It’s no secret that Information Technology Decision Makers (ITDMs) are key to technology purchases. This is because they either lead or sign off on most enterprise technology decisions – and certainly those in the six digits or more or that impact the IT infrastructure.
As a result, B2B sales and marketers spend endless cycles (time, energy and dollars) trying to find and convert ITDMs to customers. Thousands of tech companies are continually bombarded with sales and marketing messages that sound similar or are straight out confusing–finding the right solution sought by an ITDM is inefficient.
The one critical question B2B sales and marketers need to focus on (and develop a holistic, meaningful, relevant and compelling story around) is ”Why do ITDMs engage with salespeople?” In general, there are six key points to take note of when trying to sell tech to ITDMs:
- What valuable content, information and or insights can sales and marketing share?
- Is the sales and marketing team knowledgeable about the industry, market, technology or the ITDMs company?
- Did the B2B sales rep show respect for the ITDMs role and time?
- Is the B2B salesperson perceived by the ITDM to be honest, trustworthy and transparent?
- Did sales and marketing make contact at the right time?
- Did the sales rep make the ITDM feel like there was a one-to-one connection?
Numerous research studies have shown that the method and timing for follow-up with ITDMs on technology purchases is also extremely important – follow-up in minutes or hours is exponentially more effective than days or weeks.
Another key point to remember is that information technology decision makers are different and there is no “one size fits all” with respect to the right follow-up medium (i.e. phone calls and email-texting is an earned privilege, not a right). For every ITDM who likes to receive a call offering insights when they are reviewing a piece of content, there is another ITDM (or more) who will frown upon that approach.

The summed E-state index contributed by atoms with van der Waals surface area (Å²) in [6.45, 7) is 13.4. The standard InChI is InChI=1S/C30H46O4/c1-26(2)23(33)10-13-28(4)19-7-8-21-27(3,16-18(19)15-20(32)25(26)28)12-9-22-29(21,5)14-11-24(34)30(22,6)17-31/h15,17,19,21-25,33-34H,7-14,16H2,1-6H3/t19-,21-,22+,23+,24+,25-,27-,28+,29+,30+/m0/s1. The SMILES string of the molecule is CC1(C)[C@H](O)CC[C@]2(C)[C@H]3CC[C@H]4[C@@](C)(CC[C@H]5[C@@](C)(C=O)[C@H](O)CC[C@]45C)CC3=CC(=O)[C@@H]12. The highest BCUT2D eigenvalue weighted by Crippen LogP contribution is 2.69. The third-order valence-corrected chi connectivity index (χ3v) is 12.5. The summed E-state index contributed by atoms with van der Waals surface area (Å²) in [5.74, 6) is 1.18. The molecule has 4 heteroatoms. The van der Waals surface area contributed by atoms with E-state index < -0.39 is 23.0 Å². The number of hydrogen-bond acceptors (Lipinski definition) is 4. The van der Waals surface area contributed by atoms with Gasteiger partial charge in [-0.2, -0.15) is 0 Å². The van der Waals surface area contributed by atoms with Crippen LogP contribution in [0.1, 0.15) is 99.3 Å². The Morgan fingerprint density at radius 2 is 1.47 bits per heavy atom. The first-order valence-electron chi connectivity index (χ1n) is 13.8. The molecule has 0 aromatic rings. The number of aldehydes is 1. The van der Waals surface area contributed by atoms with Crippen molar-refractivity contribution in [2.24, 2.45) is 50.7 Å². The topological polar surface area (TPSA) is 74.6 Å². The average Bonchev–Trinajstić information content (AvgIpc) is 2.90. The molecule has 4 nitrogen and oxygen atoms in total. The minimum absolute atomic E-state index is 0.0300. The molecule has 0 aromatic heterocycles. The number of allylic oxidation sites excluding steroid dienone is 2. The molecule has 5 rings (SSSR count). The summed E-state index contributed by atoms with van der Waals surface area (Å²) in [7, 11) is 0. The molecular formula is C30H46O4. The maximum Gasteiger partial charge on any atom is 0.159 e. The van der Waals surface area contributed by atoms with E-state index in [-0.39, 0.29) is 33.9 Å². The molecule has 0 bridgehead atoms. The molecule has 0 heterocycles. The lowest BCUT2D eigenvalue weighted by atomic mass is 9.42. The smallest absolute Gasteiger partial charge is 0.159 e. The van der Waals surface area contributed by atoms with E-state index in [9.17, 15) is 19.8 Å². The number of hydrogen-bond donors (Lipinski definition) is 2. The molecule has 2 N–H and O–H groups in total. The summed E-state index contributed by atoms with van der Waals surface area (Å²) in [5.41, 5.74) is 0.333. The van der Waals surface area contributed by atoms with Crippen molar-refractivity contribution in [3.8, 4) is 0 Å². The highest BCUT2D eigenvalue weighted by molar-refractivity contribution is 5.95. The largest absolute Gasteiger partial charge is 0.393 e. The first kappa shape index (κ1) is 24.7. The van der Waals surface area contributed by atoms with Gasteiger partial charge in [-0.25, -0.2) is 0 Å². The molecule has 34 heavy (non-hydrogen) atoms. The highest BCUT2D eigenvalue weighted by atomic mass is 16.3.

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In terms of frequency, the higher up a sales rep tries to penetrate in the information technology decision maker world, the fewer the number of unwarranted communications are considered acceptable. As a general rule, for the top of the ITDM chain, while once a week is generally considered aggressive but tolerable, every other week is a more palatable frequency – unless of course the ITDM engages and requests more frequent content.
Above all else, initial outreach and any and all follow-up should be tailored to each information technology decision maker. Sales and marketing need to agree on the plan of attack so that B2B marketers are assisting the sales process and sales reps do not have to diffuse an irritated ITDM. This is best accomplished when B2B sales and marketing teams agree on the definition of valuable content, what is meaningful and relevant information and what insights might lead to action.
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